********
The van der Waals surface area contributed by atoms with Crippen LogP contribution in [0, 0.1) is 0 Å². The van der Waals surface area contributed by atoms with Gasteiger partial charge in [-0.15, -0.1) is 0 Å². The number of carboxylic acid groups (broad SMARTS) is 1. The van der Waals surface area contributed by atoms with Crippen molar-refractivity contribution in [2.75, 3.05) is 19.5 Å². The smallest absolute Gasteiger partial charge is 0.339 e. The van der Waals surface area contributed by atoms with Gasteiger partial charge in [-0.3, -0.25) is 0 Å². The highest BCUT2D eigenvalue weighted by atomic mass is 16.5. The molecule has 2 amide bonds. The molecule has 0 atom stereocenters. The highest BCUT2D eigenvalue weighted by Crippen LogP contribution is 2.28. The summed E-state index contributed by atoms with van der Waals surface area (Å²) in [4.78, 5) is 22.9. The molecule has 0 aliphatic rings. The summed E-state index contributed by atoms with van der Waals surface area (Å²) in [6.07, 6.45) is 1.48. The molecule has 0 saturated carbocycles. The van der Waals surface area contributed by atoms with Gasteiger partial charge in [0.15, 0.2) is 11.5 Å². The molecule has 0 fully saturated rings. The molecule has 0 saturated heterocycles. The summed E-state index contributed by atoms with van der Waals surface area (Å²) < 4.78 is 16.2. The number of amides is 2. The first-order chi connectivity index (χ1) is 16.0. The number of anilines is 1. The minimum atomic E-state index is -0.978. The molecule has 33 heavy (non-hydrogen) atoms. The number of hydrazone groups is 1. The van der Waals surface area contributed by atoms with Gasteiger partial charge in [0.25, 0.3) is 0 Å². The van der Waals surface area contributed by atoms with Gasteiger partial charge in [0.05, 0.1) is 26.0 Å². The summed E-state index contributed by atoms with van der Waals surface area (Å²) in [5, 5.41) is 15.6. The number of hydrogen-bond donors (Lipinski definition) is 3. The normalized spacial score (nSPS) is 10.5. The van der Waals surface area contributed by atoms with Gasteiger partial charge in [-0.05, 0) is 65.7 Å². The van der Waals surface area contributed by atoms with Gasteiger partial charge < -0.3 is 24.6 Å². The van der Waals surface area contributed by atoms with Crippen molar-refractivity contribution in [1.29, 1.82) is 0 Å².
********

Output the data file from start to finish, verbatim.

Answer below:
The van der Waals surface area contributed by atoms with Crippen LogP contribution in [0, 0.1) is 0 Å². The van der Waals surface area contributed by atoms with Gasteiger partial charge in [-0.15, -0.1) is 0 Å². The number of carboxylic acid groups (broad SMARTS) is 1. The van der Waals surface area contributed by atoms with Crippen molar-refractivity contribution in [2.75, 3.05) is 19.5 Å². The smallest absolute Gasteiger partial charge is 0.339 e. The van der Waals surface area contributed by atoms with Gasteiger partial charge in [-0.3, -0.25) is 0 Å². The highest BCUT2D eigenvalue weighted by atomic mass is 16.5. The molecule has 2 amide bonds. The molecule has 0 atom stereocenters. The highest BCUT2D eigenvalue weighted by Crippen LogP contribution is 2.28. The summed E-state index contributed by atoms with van der Waals surface area (Å²) in [4.78, 5) is 22.9. The molecule has 0 aliphatic rings. The summed E-state index contributed by atoms with van der Waals surface area (Å²) in [6.07, 6.45) is 1.48. The molecule has 0 saturated carbocycles. The van der Waals surface area contributed by atoms with Gasteiger partial charge in [0.15, 0.2) is 11.5 Å². The molecule has 0 fully saturated rings. The molecule has 0 saturated heterocycles. The summed E-state index contributed by atoms with van der Waals surface area (Å²) < 4.78 is 16.2. The number of amides is 2. The first-order chi connectivity index (χ1) is 16.0. The number of anilines is 1. The minimum atomic E-state index is -0.978. The molecule has 33 heavy (non-hydrogen) atoms. The number of hydrazone groups is 1. The van der Waals surface area contributed by atoms with Gasteiger partial charge in [0.25, 0.3) is 0 Å². The van der Waals surface area contributed by atoms with Gasteiger partial charge in [0.05, 0.1) is 26.0 Å². The summed E-state index contributed by atoms with van der Waals surface area (Å²) in [5, 5.41) is 15.6. The number of hydrogen-bond donors (Lipinski definition) is 3. The normalized spacial score (nSPS) is 10.5. The van der Waals surface area contributed by atoms with Gasteiger partial charge in [-0.05, 0) is 65.7 Å². The van der Waals surface area contributed by atoms with Gasteiger partial charge < -0.3 is 24.6 Å². The van der Waals surface area contributed by atoms with Crippen molar-refractivity contribution in [1.29, 1.82) is 0 Å².